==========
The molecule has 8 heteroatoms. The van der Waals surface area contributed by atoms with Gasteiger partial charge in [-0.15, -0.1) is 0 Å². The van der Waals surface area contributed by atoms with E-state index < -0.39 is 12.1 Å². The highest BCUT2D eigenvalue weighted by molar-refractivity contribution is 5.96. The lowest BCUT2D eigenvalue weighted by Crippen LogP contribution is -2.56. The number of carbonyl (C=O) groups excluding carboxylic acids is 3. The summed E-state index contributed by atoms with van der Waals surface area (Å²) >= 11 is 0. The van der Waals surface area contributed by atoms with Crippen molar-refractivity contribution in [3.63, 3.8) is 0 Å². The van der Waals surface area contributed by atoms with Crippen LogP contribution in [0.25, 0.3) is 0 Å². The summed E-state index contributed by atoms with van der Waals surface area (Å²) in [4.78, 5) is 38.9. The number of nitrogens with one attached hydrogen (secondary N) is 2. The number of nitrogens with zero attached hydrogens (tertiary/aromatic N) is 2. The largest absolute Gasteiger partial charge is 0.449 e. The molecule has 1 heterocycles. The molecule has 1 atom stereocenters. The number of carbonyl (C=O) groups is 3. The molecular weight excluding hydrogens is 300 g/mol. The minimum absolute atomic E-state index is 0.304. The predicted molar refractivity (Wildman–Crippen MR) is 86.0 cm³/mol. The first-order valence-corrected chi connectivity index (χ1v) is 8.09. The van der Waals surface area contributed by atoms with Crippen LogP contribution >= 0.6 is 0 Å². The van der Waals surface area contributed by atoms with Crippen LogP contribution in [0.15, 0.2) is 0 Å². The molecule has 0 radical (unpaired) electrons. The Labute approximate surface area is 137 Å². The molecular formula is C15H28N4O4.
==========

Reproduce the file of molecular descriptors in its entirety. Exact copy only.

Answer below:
The molecule has 8 heteroatoms. The van der Waals surface area contributed by atoms with Gasteiger partial charge in [-0.15, -0.1) is 0 Å². The van der Waals surface area contributed by atoms with E-state index < -0.39 is 12.1 Å². The highest BCUT2D eigenvalue weighted by molar-refractivity contribution is 5.96. The lowest BCUT2D eigenvalue weighted by Crippen LogP contribution is -2.56. The number of carbonyl (C=O) groups excluding carboxylic acids is 3. The summed E-state index contributed by atoms with van der Waals surface area (Å²) >= 11 is 0. The van der Waals surface area contributed by atoms with Crippen molar-refractivity contribution in [3.63, 3.8) is 0 Å². The van der Waals surface area contributed by atoms with Crippen LogP contribution in [0.25, 0.3) is 0 Å². The summed E-state index contributed by atoms with van der Waals surface area (Å²) in [4.78, 5) is 38.9. The number of nitrogens with one attached hydrogen (secondary N) is 2. The number of nitrogens with zero attached hydrogens (tertiary/aromatic N) is 2. The largest absolute Gasteiger partial charge is 0.449 e. The molecule has 1 heterocycles. The molecule has 1 atom stereocenters. The number of carbonyl (C=O) groups is 3. The molecular weight excluding hydrogens is 300 g/mol. The minimum absolute atomic E-state index is 0.304. The predicted molar refractivity (Wildman–Crippen MR) is 86.0 cm³/mol. The first-order valence-corrected chi connectivity index (χ1v) is 8.09. The van der Waals surface area contributed by atoms with Crippen LogP contribution >= 0.6 is 0 Å². The van der Waals surface area contributed by atoms with Crippen LogP contribution in [0.15, 0.2) is 0 Å². The molecule has 0 radical (unpaired) electrons. The Labute approximate surface area is 137 Å². The molecular formula is C15H28N4O4.